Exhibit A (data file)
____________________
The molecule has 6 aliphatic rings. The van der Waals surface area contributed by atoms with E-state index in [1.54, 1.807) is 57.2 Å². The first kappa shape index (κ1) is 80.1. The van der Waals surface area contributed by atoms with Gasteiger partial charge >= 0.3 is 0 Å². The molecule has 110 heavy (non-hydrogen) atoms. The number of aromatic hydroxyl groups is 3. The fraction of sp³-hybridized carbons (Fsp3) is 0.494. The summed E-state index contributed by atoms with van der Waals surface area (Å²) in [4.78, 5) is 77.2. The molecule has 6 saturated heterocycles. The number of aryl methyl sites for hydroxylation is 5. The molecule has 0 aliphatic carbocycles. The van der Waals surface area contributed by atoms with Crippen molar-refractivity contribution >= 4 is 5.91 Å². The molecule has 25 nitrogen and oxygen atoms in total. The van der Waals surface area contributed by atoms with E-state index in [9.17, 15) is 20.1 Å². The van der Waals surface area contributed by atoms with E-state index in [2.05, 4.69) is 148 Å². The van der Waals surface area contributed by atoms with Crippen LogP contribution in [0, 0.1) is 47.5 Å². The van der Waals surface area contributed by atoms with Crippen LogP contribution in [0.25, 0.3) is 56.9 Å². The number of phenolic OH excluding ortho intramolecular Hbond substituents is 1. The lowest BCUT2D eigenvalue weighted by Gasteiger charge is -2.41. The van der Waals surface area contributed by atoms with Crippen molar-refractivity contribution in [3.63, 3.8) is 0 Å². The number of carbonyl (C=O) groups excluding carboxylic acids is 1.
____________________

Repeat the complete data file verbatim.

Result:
The molecule has 6 aliphatic rings. The van der Waals surface area contributed by atoms with E-state index in [1.54, 1.807) is 57.2 Å². The first kappa shape index (κ1) is 80.1. The van der Waals surface area contributed by atoms with Gasteiger partial charge >= 0.3 is 0 Å². The molecule has 110 heavy (non-hydrogen) atoms. The number of aromatic hydroxyl groups is 3. The fraction of sp³-hybridized carbons (Fsp3) is 0.494. The summed E-state index contributed by atoms with van der Waals surface area (Å²) in [4.78, 5) is 77.2. The molecule has 6 saturated heterocycles. The number of aryl methyl sites for hydroxylation is 5. The molecule has 0 aliphatic carbocycles. The van der Waals surface area contributed by atoms with Crippen molar-refractivity contribution >= 4 is 5.91 Å². The molecule has 25 nitrogen and oxygen atoms in total. The van der Waals surface area contributed by atoms with E-state index in [9.17, 15) is 20.1 Å². The van der Waals surface area contributed by atoms with E-state index in [2.05, 4.69) is 148 Å². The van der Waals surface area contributed by atoms with Crippen LogP contribution in [0, 0.1) is 47.5 Å². The van der Waals surface area contributed by atoms with Crippen LogP contribution in [0.25, 0.3) is 56.9 Å². The number of phenolic OH excluding ortho intramolecular Hbond substituents is 1. The lowest BCUT2D eigenvalue weighted by Gasteiger charge is -2.41. The van der Waals surface area contributed by atoms with Crippen molar-refractivity contribution in [3.63, 3.8) is 0 Å². The number of carbonyl (C=O) groups excluding carboxylic acids is 1.